Today I came across and logged a bug, which on closer examination turned out to be a result of an ambiguously-worded line in the specification rather than a simple coding error.
I mentioned this on Twitter during a mid-morning coffee break, and got two contrasting responses.
The first was that the written specification is just the starting point of a conversation between the Business Analysts, Developers and Testers over exactly what the system should look like, and constant communication will resolve any ambiguities as the development proceeds.
The other was that a developer should not be expected to question things in an environment where even the smallest changes require signing off from multiple people with different conflicting agendas. In such circumstances it’s easy to see why a developer might make guesses rather than ask questions.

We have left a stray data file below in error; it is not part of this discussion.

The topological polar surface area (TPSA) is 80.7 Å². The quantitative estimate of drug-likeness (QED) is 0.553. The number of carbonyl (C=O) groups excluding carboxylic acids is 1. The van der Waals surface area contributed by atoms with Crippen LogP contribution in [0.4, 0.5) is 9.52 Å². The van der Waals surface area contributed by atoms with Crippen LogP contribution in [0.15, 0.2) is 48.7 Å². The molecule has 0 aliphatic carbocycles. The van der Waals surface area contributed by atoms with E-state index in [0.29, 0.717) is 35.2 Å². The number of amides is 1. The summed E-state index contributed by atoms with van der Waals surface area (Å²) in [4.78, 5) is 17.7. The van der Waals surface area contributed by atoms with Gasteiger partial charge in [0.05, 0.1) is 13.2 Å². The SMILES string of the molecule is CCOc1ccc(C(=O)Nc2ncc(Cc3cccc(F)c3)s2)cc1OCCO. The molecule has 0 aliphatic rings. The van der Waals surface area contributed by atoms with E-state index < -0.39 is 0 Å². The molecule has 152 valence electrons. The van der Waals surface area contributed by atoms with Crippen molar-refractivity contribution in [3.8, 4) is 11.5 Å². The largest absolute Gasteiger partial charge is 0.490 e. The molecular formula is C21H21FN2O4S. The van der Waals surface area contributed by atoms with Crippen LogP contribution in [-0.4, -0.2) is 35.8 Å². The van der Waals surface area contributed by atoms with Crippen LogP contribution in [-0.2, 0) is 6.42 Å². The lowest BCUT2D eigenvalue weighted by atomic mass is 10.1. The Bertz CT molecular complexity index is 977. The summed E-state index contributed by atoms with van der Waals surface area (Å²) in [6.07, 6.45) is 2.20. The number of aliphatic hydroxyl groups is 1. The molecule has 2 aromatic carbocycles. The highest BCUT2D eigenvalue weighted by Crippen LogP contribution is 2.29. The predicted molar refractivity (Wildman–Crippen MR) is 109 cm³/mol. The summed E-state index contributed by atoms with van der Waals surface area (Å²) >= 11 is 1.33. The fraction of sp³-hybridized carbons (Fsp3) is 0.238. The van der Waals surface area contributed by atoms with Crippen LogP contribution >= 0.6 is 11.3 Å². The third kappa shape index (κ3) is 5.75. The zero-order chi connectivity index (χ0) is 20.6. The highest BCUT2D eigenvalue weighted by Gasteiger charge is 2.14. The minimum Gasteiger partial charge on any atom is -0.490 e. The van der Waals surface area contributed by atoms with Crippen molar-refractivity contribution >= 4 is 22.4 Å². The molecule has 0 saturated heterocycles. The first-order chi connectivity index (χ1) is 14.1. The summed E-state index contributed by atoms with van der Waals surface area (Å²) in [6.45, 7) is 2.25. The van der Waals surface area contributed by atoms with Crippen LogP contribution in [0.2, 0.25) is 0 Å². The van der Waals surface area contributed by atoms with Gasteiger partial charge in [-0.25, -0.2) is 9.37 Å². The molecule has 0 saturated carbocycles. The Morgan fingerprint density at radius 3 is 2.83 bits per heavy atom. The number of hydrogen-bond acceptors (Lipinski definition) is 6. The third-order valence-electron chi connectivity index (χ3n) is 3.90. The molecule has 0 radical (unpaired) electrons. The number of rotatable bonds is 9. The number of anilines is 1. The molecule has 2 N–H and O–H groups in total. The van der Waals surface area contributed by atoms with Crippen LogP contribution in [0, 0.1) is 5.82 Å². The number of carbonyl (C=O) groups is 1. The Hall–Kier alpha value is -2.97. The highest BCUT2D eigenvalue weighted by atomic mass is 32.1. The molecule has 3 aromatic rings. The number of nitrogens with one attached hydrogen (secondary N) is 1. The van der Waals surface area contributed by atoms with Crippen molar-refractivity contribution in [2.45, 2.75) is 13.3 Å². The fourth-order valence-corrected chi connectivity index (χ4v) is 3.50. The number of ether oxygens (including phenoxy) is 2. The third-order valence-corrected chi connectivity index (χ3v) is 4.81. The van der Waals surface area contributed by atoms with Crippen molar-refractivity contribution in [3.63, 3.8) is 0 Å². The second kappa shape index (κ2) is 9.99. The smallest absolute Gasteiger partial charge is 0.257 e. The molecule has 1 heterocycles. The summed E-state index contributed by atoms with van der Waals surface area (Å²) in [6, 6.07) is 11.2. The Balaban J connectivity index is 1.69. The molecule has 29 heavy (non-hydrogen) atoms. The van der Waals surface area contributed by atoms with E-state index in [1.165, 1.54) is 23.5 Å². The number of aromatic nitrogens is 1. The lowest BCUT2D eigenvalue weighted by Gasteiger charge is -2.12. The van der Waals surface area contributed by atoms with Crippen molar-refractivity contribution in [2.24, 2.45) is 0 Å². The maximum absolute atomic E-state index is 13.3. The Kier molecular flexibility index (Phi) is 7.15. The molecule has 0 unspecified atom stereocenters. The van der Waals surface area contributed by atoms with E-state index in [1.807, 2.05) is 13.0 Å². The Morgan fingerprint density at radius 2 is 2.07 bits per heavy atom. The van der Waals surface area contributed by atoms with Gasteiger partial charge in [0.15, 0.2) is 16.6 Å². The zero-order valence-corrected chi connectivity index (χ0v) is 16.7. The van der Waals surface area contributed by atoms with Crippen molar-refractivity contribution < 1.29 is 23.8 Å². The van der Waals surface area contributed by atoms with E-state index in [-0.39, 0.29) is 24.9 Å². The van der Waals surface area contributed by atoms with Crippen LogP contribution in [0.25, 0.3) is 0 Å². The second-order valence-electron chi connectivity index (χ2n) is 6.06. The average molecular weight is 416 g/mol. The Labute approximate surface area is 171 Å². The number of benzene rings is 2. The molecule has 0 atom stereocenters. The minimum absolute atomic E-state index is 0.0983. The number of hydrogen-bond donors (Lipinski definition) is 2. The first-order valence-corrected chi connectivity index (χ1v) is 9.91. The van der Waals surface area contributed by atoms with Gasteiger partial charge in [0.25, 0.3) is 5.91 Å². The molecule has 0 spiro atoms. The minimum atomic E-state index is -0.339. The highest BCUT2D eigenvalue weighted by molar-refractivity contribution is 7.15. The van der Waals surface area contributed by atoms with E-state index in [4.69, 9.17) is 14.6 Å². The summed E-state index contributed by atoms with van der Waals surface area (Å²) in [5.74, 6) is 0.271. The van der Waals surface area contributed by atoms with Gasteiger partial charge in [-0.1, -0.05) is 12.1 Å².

My reaction to that is that if you’re trying to develop software in an organisation as bureaucratic as in the second case, you run the risk of ending up with software that’s every bit as dysfunctional as the organisation itself.
I’ve worked on projects like that in previous lives, with great long specifications written in great detail for the benefit of the developers who were supposed to implement the thing, but completely failed to give the business stakeholders any real impression of the actual functionality. But the stakeholders went and signed it off anyway, perhaps because they wouldn’t admit, maybe even to themselves, that they didn’t really understand the thing. Needless to say that project went horribly pear-shaped and turned into a nightmare death march as the development team were buried under a mountain of change requests.
Are there still organisations that develop software like that?
While I’m still in Waterfall-land, fortunately my current project is nothing like that. In the end, I got given the task of rewriting that bit of the specification to remove those ambiguities.